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Quotations From HERMAN MELVILLE

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  • 211.
    Vivenza was a braggadocio in Mardi; the only brave one ever known.
    Herman Melville (1819-1891), U.S. author. Mardi (1849), ch. 146, The Writings of Herman Melville, vol. 3, eds. Harrison Hayford, Hershel Parker, and G. Thomas Tanselle (1970). Vivenza, an allegorical representation of the United States.
  • 212.
    Oh, men are jailers all; jailers of themselves; and in Opinion's world ignorantly hold their noblest part a captive to their vilest.
    Herman Melville (1819-1891), U.S. author. Pierre (1852), bk. V, The Writings of Herman Melville, vol. 7, eds. Harrison Hayford, Hershel Parker, and G. Thomas Tanselle (1971). Spoken by Pierre.

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  • 213.
    The incompetence of mere unaided virtue or right-mindedness ...
    Herman Melville (1819-1891), U.S. author. Moby-Dick (1851), ch. 41, The Writings of Herman Melville, vol. 6, eds. Harrison Hayford, Hershel Parker, and G. Thomas Tanselle (1988). Referring to Starbuck.
  • 214.
    His memory is like wares at the auction—going, going, and anon it will be gone.
    Herman Melville (1819-1891), U.S. author. "Jack Gentian" (posthumous), p. 371, Billy Budd and Other Prose Pieces, The Works of Herman Melville, vol. 13, ed. Raymond M. Weaver (1924). Spoken by "a young Croesus" about Jack Gentian.

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  • 215.
    I can see that figure now—pallidly neat, pitiably respectable, incurably forlorn! It was Bartleby.
    Herman Melville (1819-1891), U.S. author. "Bartleby" (1853), The Piazza Tales and Other Prose Pieces 1839-1860, The Writings of Herman Melville, vol. 9, eds. Harrison Hayford, Alma A. MacDougall, and G. Thomas Tanselle (1987). Spoken by the lawyer-narrator.
  • 216.
    There are hardly five critics in America; and several of them are asleep.
    Herman Melville (1819-1891), U.S. author. "Hawthorne and His Mosses" (1850), The Piazza Tales and Other Prose Pieces 1839-1860, The Writings of Herman Melville, vol. 9, eds. Harrison Hayford, Alma A. MacDougall, and G. Thomas Tanselle (1987).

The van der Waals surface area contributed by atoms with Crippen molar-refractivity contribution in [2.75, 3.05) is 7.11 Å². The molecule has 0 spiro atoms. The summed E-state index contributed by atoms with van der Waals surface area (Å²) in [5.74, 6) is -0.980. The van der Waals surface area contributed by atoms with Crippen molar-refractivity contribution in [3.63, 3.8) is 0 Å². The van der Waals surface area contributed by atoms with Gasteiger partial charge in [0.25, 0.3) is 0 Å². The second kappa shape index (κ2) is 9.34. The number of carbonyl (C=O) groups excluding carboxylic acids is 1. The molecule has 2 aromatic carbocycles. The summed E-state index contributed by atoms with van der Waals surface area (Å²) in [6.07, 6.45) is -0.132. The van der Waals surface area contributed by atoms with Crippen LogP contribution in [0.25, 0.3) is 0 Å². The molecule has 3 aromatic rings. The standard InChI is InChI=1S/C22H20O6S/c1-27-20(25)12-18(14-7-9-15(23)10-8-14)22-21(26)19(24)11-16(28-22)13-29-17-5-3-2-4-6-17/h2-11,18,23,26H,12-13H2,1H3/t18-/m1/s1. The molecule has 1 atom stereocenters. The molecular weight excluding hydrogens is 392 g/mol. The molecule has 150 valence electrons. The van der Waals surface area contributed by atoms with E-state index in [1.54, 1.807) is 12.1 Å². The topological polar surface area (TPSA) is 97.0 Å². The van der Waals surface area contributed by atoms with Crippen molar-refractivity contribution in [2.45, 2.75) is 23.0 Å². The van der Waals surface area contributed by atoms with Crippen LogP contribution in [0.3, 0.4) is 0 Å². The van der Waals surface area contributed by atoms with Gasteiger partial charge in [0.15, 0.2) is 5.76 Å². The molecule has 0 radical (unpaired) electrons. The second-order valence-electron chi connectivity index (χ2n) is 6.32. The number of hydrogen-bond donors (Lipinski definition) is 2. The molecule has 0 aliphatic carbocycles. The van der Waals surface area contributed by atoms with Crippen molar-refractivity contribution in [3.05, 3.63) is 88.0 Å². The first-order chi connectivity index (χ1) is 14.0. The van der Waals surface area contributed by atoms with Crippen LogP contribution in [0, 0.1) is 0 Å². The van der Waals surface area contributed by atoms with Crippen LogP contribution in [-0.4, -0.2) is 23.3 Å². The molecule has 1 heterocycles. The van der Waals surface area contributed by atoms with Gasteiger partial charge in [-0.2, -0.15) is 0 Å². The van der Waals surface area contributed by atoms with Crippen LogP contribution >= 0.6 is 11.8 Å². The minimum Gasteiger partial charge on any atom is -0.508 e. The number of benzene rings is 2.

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  • 217.
    To study the stars upon the wide, boundless sea, is divine as it was to the Chaldean Magi, who observed their revolutions from the plains.
    Herman Melville (1819-1891), U.S. author. White-Jacket (1850), ch. 19, The Writings of Herman Melville, vol. 5, eds. Harrison Hayford, Hershel Parker, and G. Thomas Tanselle (1969).

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  • 218.
    We are not a nation, so much as a world; for unless we claim all the world for our sire, like Melchisedec, we are without father or mother.
    Herman Melville (1819-1891), U.S. author. Redburn (1849), ch. 33, The Writings of Herman Melville, vol. 4, eds. Harrison Hayford, Hershel Parker, and G. Thomas Tanselle (1969).

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  • 219.
    Like all high functionaries, he deemed it indispensable religiously to sustain his dignity; one of the most troublesome things in the world, and one calling for the greatest self-denial.
    Herman Melville (1819-1891), U.S. author. White-Jacket (1850), ch. 6, The Writings of Herman Melville, vol. 5, eds. Harrison Hayford, Hershel Parker, and G. Thomas Tanselle (1969). Concerning the commodore aboard the Neversink.

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  • 220.
    We are the pioneers of the world; the advance-guard, sent on through the wilderness of untried things, to break a new path in the New World that is ours.
    Herman Melville (1819-1891), U.S. author. White-Jacket (1850), The Writings of Herman Melville, vol. 5, eds. Harrison Hayford, Hershel Parker, and G. Thomas Tanselle (1969).

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